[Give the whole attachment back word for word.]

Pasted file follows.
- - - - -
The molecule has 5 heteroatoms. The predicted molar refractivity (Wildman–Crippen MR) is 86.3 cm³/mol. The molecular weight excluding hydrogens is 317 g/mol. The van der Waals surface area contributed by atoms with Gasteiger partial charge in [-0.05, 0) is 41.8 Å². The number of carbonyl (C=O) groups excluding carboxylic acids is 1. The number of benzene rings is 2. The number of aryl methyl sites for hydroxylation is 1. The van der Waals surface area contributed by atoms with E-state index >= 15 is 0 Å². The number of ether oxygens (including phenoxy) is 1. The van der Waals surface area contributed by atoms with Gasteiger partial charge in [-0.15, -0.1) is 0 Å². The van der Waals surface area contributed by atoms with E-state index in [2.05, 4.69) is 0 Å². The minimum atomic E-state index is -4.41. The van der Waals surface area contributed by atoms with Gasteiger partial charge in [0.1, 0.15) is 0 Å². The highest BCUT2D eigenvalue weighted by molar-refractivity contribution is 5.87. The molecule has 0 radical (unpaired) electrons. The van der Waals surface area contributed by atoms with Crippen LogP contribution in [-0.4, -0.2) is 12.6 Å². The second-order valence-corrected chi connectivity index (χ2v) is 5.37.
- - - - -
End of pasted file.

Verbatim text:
The molecule has 5 heteroatoms. The predicted molar refractivity (Wildman–Crippen MR) is 86.3 cm³/mol. The molecular weight excluding hydrogens is 317 g/mol. The van der Waals surface area contributed by atoms with Gasteiger partial charge in [-0.05, 0) is 41.8 Å². The number of carbonyl (C=O) groups excluding carboxylic acids is 1. The number of benzene rings is 2. The number of aryl methyl sites for hydroxylation is 1. The van der Waals surface area contributed by atoms with E-state index >= 15 is 0 Å². The number of ether oxygens (including phenoxy) is 1. The van der Waals surface area contributed by atoms with Gasteiger partial charge in [-0.15, -0.1) is 0 Å². The van der Waals surface area contributed by atoms with E-state index in [2.05, 4.69) is 0 Å². The minimum atomic E-state index is -4.41. The van der Waals surface area contributed by atoms with Gasteiger partial charge in [0.1, 0.15) is 0 Å². The highest BCUT2D eigenvalue weighted by molar-refractivity contribution is 5.87. The molecule has 0 radical (unpaired) electrons. The van der Waals surface area contributed by atoms with Crippen LogP contribution in [-0.4, -0.2) is 12.6 Å². The second-order valence-corrected chi connectivity index (χ2v) is 5.37.